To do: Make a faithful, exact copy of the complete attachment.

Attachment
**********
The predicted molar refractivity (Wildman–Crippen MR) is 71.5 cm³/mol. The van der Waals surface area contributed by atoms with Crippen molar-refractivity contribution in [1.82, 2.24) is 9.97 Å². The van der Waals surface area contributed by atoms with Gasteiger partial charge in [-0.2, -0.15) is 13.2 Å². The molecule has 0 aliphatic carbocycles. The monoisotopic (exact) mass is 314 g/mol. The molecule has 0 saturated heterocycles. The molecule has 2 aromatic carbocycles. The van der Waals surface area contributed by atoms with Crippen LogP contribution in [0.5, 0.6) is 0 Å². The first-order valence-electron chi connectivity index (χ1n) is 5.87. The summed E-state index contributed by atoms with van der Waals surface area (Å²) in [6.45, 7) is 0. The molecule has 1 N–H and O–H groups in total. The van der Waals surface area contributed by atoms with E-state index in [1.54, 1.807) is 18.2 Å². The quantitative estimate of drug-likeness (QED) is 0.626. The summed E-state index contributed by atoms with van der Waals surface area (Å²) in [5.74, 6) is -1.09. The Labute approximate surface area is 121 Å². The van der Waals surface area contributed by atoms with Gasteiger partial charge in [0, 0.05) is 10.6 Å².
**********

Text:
The predicted molar refractivity (Wildman–Crippen MR) is 71.5 cm³/mol. The van der Waals surface area contributed by atoms with Crippen molar-refractivity contribution in [1.82, 2.24) is 9.97 Å². The van der Waals surface area contributed by atoms with Gasteiger partial charge in [-0.2, -0.15) is 13.2 Å². The molecule has 0 aliphatic carbocycles. The monoisotopic (exact) mass is 314 g/mol. The molecule has 0 saturated heterocycles. The molecule has 2 aromatic carbocycles. The van der Waals surface area contributed by atoms with Crippen LogP contribution in [0.5, 0.6) is 0 Å². The first-order valence-electron chi connectivity index (χ1n) is 5.87. The summed E-state index contributed by atoms with van der Waals surface area (Å²) in [6.45, 7) is 0. The molecule has 1 N–H and O–H groups in total. The van der Waals surface area contributed by atoms with E-state index in [1.54, 1.807) is 18.2 Å². The quantitative estimate of drug-likeness (QED) is 0.626. The summed E-state index contributed by atoms with van der Waals surface area (Å²) in [5.74, 6) is -1.09. The Labute approximate surface area is 121 Å². The van der Waals surface area contributed by atoms with Gasteiger partial charge in [0, 0.05) is 10.6 Å².